I teach, in addition to ethics and patent law, federal civil procedure. So, I enjoyed and sent to my students this case, Insite Vision Inc. v. Sandoz, Inc., (Fed. Cir. Apr. 9, 2015) (Linn-auth; Prost; Newman). The district court’s order denying the defendant’s motion to amend the final pretrial order was affirmed. Apparently, the defendant had left off of the final pretrial exhibit list a file history from counterpart EPO patents that would have assisted its obviousness defense.
Now, of course, there are plenty of reasons things are left off of exhibit lists, but I teach my students that if you leave something off the list, or a witness or depo degs off of it, the odds of it getting changed are slim to none in many instances. “Manifest injustice” is the standard, and it’s higher than “good cause” to amend a scheduling order and is further subject to an abuse of discretion standard of review.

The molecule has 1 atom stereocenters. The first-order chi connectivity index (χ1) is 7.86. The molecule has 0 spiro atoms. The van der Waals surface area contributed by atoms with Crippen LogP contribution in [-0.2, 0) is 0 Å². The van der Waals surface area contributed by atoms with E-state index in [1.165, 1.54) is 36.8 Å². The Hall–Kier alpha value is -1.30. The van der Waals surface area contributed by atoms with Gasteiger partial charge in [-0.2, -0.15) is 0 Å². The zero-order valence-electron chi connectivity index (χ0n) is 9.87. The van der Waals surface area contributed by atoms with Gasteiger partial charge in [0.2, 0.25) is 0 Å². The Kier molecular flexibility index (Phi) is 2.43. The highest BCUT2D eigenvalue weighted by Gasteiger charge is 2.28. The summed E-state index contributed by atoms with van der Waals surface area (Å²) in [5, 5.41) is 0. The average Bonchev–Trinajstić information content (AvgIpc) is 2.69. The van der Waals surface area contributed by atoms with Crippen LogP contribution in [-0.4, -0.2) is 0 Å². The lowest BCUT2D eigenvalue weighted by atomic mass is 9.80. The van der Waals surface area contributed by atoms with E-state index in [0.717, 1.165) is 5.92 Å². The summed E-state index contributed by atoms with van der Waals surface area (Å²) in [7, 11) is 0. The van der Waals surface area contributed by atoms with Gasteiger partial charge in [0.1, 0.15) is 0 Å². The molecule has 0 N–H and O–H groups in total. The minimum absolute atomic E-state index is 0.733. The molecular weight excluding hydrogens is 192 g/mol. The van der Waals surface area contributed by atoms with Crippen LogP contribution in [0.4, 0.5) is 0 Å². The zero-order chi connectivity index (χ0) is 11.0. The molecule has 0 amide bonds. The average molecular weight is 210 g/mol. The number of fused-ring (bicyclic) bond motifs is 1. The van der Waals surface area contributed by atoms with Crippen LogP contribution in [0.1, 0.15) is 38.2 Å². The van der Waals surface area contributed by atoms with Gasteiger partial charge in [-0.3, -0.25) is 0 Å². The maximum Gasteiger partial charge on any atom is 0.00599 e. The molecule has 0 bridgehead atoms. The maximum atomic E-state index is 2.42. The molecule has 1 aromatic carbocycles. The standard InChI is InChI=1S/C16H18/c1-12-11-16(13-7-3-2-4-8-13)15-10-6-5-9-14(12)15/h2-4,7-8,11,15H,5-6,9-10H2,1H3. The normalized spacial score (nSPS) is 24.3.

Curious to see if there’s anything else that happens.
(Sorry for the long time between posts. Buying a house and teaching an extra IP course this semester!)